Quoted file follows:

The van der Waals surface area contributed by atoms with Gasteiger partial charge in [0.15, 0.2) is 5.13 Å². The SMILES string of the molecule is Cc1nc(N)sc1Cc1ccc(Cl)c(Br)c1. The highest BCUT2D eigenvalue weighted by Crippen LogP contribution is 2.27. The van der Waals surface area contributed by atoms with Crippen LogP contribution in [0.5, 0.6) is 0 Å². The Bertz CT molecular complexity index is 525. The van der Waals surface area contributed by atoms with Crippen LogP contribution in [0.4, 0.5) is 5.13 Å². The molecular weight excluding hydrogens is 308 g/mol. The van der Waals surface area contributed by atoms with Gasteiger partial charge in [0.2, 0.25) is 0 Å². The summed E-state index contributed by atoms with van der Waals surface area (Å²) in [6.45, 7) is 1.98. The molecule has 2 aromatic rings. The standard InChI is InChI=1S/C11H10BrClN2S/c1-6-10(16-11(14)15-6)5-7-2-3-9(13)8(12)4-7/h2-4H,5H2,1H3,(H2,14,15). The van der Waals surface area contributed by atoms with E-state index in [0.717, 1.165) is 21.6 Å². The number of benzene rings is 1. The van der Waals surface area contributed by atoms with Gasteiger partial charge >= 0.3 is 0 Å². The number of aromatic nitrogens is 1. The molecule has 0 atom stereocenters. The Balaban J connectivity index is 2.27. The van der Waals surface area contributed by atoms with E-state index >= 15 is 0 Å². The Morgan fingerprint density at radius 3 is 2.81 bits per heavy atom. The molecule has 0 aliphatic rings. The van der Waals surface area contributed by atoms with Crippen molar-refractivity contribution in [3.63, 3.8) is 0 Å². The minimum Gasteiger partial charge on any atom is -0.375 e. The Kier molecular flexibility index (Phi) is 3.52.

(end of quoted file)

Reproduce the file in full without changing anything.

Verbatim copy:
The van der Waals surface area contributed by atoms with Gasteiger partial charge in [0.15, 0.2) is 5.13 Å². The SMILES string of the molecule is Cc1nc(N)sc1Cc1ccc(Cl)c(Br)c1. The highest BCUT2D eigenvalue weighted by Crippen LogP contribution is 2.27. The van der Waals surface area contributed by atoms with Crippen LogP contribution in [0.5, 0.6) is 0 Å². The Bertz CT molecular complexity index is 525. The van der Waals surface area contributed by atoms with Crippen LogP contribution in [0.4, 0.5) is 5.13 Å². The molecular weight excluding hydrogens is 308 g/mol. The van der Waals surface area contributed by atoms with Gasteiger partial charge in [0.2, 0.25) is 0 Å². The summed E-state index contributed by atoms with van der Waals surface area (Å²) in [6.45, 7) is 1.98. The molecule has 2 aromatic rings. The standard InChI is InChI=1S/C11H10BrClN2S/c1-6-10(16-11(14)15-6)5-7-2-3-9(13)8(12)4-7/h2-4H,5H2,1H3,(H2,14,15). The van der Waals surface area contributed by atoms with E-state index in [0.717, 1.165) is 21.6 Å². The number of benzene rings is 1. The van der Waals surface area contributed by atoms with Gasteiger partial charge >= 0.3 is 0 Å². The number of aromatic nitrogens is 1. The molecule has 0 atom stereocenters. The Balaban J connectivity index is 2.27. The van der Waals surface area contributed by atoms with E-state index >= 15 is 0 Å². The Morgan fingerprint density at radius 3 is 2.81 bits per heavy atom. The molecule has 0 aliphatic rings. The van der Waals surface area contributed by atoms with Crippen molar-refractivity contribution in [3.63, 3.8) is 0 Å². The minimum Gasteiger partial charge on any atom is -0.375 e. The Kier molecular flexibility index (Phi) is 3.52.